Obviously after last season, no Arkansas fan should be overlooking the Rutgers game this fall. But does it make you feel any better knowing they lost so many good players?  Maybe? Perhaps? Of course, five of their seven were defensive players, and a great defense isn’t the reason they won in Fayetteville last year.  But it still leaves quite a few holes for Rutgers to fill, and we’ll see if Arkansas can take advantage.

4. I know most folks have wished for Darren McFadden to get out of Oakland as soon as possible, and hate it for Wilson that he’s headed there too (especially when the Steelers took Landry Jones at quarterback just a few picks after Wilson) but how surreal will it be to watch Wilson and McFadden in the backfield together?

5. A lot of chatter about the impact of Bobby Petrino on the draft stock of Arkansas’ players, particularly Tyler Wilson. It’s hard to say for certain how much of an impact 2012 really had. If anything, I’d say Wilson’s a victim of circumstance because the NFL just didn’t seem to be as hungry for quarterbacks this year. There were four quarterbacks taken in the first round last year and a fifth taken in the second. This year, just three taken in the first three rounds. If you take the boat where the fish aren’t biting, it’s a lot harder to get a bite.

That being said, what happened to him in 2012 certainly did not help his draft stock. Some of that is a result of Petrino not being around, but some of Wilson’s detractions are the same we saw in 2011 (not just getting hit, but violently hit way too often) or knew were going to happen anyway (the 2012 receiving corps had no chance to equal the quality of 2011).

Knile Davis’s selection in the third round is something fans should be happy with. The NFL doesn’t put the same value on running backs as it used to because their shelf life is so short now, and for someone with Davis’ injury history, even ignoring his disappointing 2012 season, the third round is a pretty solid spot for him.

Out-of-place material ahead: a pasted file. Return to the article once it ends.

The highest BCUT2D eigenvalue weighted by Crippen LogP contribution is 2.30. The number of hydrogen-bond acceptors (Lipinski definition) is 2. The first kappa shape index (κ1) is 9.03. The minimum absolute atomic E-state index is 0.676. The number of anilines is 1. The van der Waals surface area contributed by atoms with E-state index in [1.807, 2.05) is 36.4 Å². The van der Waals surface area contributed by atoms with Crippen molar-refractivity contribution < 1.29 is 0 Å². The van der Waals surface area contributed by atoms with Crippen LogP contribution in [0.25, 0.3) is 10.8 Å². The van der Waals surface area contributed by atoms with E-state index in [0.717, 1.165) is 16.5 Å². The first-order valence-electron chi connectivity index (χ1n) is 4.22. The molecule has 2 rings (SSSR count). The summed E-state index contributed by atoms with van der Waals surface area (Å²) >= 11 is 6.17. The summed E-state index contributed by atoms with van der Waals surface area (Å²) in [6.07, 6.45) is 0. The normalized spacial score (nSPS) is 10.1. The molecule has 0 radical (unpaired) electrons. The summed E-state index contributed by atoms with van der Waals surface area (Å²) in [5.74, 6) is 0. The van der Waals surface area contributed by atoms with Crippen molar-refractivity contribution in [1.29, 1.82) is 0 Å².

After the year Cobi Hamilton had it’s hard to say Petrino’s absence affected his production much, other than his touchdown catches. His stock was damaged at the Combine when he put up mediocre numbers in the traditional athletic measurements.

Chris Gragg is an amazing athlete for a tight end, and his drop in the draft surprised me the most. However, he was hurt for most of 2012, and in 2011 Arkansas had so many great receivers that Gragg had a hard time standing out.  With injuries keeping him off the field, it’s hard to say how differently, if at all, his season would have gone if Petrino had been on the sideline.

I’d argue that it appears, for the most part anyway, the craziness of 2012 was something NFL teams took into proper consideration.

In the end, it was a frustrating draft for Razorback football fans but still something to be proud of. It didn’t go as well as it could’ve gone (some mock drafts predicted six Hogs drafted) but some players do have a chance to make NFL rosters as free agents.

And if nothing else, we learned about the Tyler Wilson Party Band, and it is presumably available for booking (unless they move to Oakland).

Doc Harper is the managing editor of Arkansas Expats and is a regular contributor to College Football News and Sporting Life Arkansas. You can email him here and follow him on Twitter @doc_harper.